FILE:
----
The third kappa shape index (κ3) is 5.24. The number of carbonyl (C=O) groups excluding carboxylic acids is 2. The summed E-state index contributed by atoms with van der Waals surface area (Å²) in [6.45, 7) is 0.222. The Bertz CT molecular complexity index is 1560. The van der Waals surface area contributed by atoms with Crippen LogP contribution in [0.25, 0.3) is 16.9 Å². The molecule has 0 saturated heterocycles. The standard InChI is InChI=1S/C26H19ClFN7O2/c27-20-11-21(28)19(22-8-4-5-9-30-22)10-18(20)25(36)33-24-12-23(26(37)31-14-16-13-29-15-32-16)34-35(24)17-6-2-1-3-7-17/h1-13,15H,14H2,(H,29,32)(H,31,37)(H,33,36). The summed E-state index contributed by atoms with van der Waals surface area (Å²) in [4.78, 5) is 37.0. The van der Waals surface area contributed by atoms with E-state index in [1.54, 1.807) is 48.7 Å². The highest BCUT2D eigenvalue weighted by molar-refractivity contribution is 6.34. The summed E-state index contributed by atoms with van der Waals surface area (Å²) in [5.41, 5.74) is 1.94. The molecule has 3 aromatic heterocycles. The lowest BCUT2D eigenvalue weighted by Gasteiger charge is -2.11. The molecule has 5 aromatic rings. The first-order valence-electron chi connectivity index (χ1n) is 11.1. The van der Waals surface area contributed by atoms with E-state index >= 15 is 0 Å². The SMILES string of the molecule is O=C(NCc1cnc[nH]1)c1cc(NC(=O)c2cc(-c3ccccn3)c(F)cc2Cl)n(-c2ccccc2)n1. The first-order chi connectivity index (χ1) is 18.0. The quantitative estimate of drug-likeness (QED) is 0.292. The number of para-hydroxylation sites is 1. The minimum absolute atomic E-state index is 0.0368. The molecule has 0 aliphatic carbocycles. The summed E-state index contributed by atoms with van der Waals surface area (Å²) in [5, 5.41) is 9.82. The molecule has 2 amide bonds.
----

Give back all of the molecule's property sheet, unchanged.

The third kappa shape index (κ3) is 5.24. The number of carbonyl (C=O) groups excluding carboxylic acids is 2. The summed E-state index contributed by atoms with van der Waals surface area (Å²) in [6.45, 7) is 0.222. The Bertz CT molecular complexity index is 1560. The van der Waals surface area contributed by atoms with Crippen LogP contribution in [0.25, 0.3) is 16.9 Å². The molecule has 0 saturated heterocycles. The standard InChI is InChI=1S/C26H19ClFN7O2/c27-20-11-21(28)19(22-8-4-5-9-30-22)10-18(20)25(36)33-24-12-23(26(37)31-14-16-13-29-15-32-16)34-35(24)17-6-2-1-3-7-17/h1-13,15H,14H2,(H,29,32)(H,31,37)(H,33,36). The summed E-state index contributed by atoms with van der Waals surface area (Å²) in [4.78, 5) is 37.0. The van der Waals surface area contributed by atoms with E-state index in [1.54, 1.807) is 48.7 Å². The highest BCUT2D eigenvalue weighted by molar-refractivity contribution is 6.34. The summed E-state index contributed by atoms with van der Waals surface area (Å²) in [5.41, 5.74) is 1.94. The molecule has 3 aromatic heterocycles. The lowest BCUT2D eigenvalue weighted by Gasteiger charge is -2.11. The molecule has 5 aromatic rings. The first-order valence-electron chi connectivity index (χ1n) is 11.1. The van der Waals surface area contributed by atoms with E-state index >= 15 is 0 Å². The SMILES string of the molecule is O=C(NCc1cnc[nH]1)c1cc(NC(=O)c2cc(-c3ccccn3)c(F)cc2Cl)n(-c2ccccc2)n1. The first-order chi connectivity index (χ1) is 18.0. The quantitative estimate of drug-likeness (QED) is 0.292. The number of para-hydroxylation sites is 1. The minimum absolute atomic E-state index is 0.0368. The molecule has 0 aliphatic carbocycles. The summed E-state index contributed by atoms with van der Waals surface area (Å²) in [5, 5.41) is 9.82. The molecule has 2 amide bonds.